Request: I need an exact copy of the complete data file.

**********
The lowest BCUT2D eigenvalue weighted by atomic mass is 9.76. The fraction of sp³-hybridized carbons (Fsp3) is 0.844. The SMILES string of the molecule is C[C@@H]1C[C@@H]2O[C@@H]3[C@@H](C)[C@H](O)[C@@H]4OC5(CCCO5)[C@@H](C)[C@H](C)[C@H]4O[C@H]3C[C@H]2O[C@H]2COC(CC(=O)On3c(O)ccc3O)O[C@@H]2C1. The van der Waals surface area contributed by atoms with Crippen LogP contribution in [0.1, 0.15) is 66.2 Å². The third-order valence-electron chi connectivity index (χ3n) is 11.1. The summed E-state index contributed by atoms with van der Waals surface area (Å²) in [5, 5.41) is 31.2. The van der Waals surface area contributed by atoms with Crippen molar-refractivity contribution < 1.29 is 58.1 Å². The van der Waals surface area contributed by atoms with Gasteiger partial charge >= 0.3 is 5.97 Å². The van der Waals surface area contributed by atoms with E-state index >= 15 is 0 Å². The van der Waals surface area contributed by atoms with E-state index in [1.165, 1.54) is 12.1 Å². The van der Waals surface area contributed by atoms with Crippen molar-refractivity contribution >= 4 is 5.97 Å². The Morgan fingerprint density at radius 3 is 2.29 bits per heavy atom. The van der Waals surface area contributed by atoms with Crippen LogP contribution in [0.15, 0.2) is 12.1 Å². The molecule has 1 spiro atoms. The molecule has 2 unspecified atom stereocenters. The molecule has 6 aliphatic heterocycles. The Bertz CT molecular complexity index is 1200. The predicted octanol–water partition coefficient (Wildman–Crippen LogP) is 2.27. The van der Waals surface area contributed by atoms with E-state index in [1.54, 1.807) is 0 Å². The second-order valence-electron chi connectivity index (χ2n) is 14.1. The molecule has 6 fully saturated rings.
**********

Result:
The lowest BCUT2D eigenvalue weighted by atomic mass is 9.76. The fraction of sp³-hybridized carbons (Fsp3) is 0.844. The SMILES string of the molecule is C[C@@H]1C[C@@H]2O[C@@H]3[C@@H](C)[C@H](O)[C@@H]4OC5(CCCO5)[C@@H](C)[C@H](C)[C@H]4O[C@H]3C[C@H]2O[C@H]2COC(CC(=O)On3c(O)ccc3O)O[C@@H]2C1. The van der Waals surface area contributed by atoms with Crippen LogP contribution in [0.1, 0.15) is 66.2 Å². The third-order valence-electron chi connectivity index (χ3n) is 11.1. The summed E-state index contributed by atoms with van der Waals surface area (Å²) in [5, 5.41) is 31.2. The van der Waals surface area contributed by atoms with Crippen molar-refractivity contribution < 1.29 is 58.1 Å². The van der Waals surface area contributed by atoms with Gasteiger partial charge >= 0.3 is 5.97 Å². The van der Waals surface area contributed by atoms with E-state index >= 15 is 0 Å². The van der Waals surface area contributed by atoms with E-state index in [1.165, 1.54) is 12.1 Å². The van der Waals surface area contributed by atoms with Crippen molar-refractivity contribution >= 4 is 5.97 Å². The Morgan fingerprint density at radius 3 is 2.29 bits per heavy atom. The van der Waals surface area contributed by atoms with Crippen LogP contribution in [0.15, 0.2) is 12.1 Å². The molecule has 1 spiro atoms. The molecule has 2 unspecified atom stereocenters. The molecule has 6 aliphatic heterocycles. The Bertz CT molecular complexity index is 1200. The predicted octanol–water partition coefficient (Wildman–Crippen LogP) is 2.27. The van der Waals surface area contributed by atoms with E-state index in [1.54, 1.807) is 0 Å². The second-order valence-electron chi connectivity index (χ2n) is 14.1. The molecule has 6 fully saturated rings.